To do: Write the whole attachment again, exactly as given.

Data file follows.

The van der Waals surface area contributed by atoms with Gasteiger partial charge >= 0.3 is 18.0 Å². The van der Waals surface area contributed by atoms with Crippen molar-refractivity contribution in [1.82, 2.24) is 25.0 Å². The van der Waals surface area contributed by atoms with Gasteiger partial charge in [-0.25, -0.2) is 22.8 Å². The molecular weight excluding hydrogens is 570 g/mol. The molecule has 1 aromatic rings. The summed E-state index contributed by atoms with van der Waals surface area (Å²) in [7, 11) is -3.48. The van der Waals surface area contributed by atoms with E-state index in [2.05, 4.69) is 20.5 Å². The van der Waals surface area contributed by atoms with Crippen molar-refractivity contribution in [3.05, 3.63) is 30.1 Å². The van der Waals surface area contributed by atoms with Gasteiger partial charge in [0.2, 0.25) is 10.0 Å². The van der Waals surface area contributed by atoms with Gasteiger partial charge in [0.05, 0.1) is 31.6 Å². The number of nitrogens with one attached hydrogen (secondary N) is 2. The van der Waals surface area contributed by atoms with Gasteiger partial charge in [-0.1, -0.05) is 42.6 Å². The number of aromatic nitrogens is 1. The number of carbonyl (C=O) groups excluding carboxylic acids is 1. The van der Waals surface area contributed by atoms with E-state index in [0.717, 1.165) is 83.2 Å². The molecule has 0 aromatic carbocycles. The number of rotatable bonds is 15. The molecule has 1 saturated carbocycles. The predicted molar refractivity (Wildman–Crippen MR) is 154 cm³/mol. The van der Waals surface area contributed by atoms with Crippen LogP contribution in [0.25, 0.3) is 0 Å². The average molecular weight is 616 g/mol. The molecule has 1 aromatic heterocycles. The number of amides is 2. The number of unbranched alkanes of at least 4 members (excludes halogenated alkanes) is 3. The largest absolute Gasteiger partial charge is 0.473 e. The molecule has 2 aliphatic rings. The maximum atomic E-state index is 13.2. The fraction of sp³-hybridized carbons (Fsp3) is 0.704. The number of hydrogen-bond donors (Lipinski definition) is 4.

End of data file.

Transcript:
The van der Waals surface area contributed by atoms with Gasteiger partial charge >= 0.3 is 18.0 Å². The van der Waals surface area contributed by atoms with Crippen molar-refractivity contribution in [1.82, 2.24) is 25.0 Å². The van der Waals surface area contributed by atoms with Gasteiger partial charge in [-0.25, -0.2) is 22.8 Å². The molecular weight excluding hydrogens is 570 g/mol. The molecule has 1 aromatic rings. The summed E-state index contributed by atoms with van der Waals surface area (Å²) in [7, 11) is -3.48. The van der Waals surface area contributed by atoms with E-state index in [2.05, 4.69) is 20.5 Å². The van der Waals surface area contributed by atoms with Crippen molar-refractivity contribution in [3.05, 3.63) is 30.1 Å². The van der Waals surface area contributed by atoms with Gasteiger partial charge in [0.2, 0.25) is 10.0 Å². The van der Waals surface area contributed by atoms with Gasteiger partial charge in [0.05, 0.1) is 31.6 Å². The number of nitrogens with one attached hydrogen (secondary N) is 2. The van der Waals surface area contributed by atoms with Gasteiger partial charge in [-0.1, -0.05) is 42.6 Å². The number of aromatic nitrogens is 1. The number of carbonyl (C=O) groups excluding carboxylic acids is 1. The van der Waals surface area contributed by atoms with E-state index in [0.717, 1.165) is 83.2 Å². The molecule has 0 aromatic carbocycles. The number of rotatable bonds is 15. The molecule has 1 saturated carbocycles. The predicted molar refractivity (Wildman–Crippen MR) is 154 cm³/mol. The van der Waals surface area contributed by atoms with Crippen LogP contribution in [0.25, 0.3) is 0 Å². The average molecular weight is 616 g/mol. The molecule has 1 aromatic heterocycles. The number of amides is 2. The number of unbranched alkanes of at least 4 members (excludes halogenated alkanes) is 3. The largest absolute Gasteiger partial charge is 0.473 e. The molecule has 2 aliphatic rings. The maximum atomic E-state index is 13.2. The fraction of sp³-hybridized carbons (Fsp3) is 0.704. The number of hydrogen-bond donors (Lipinski definition) is 4.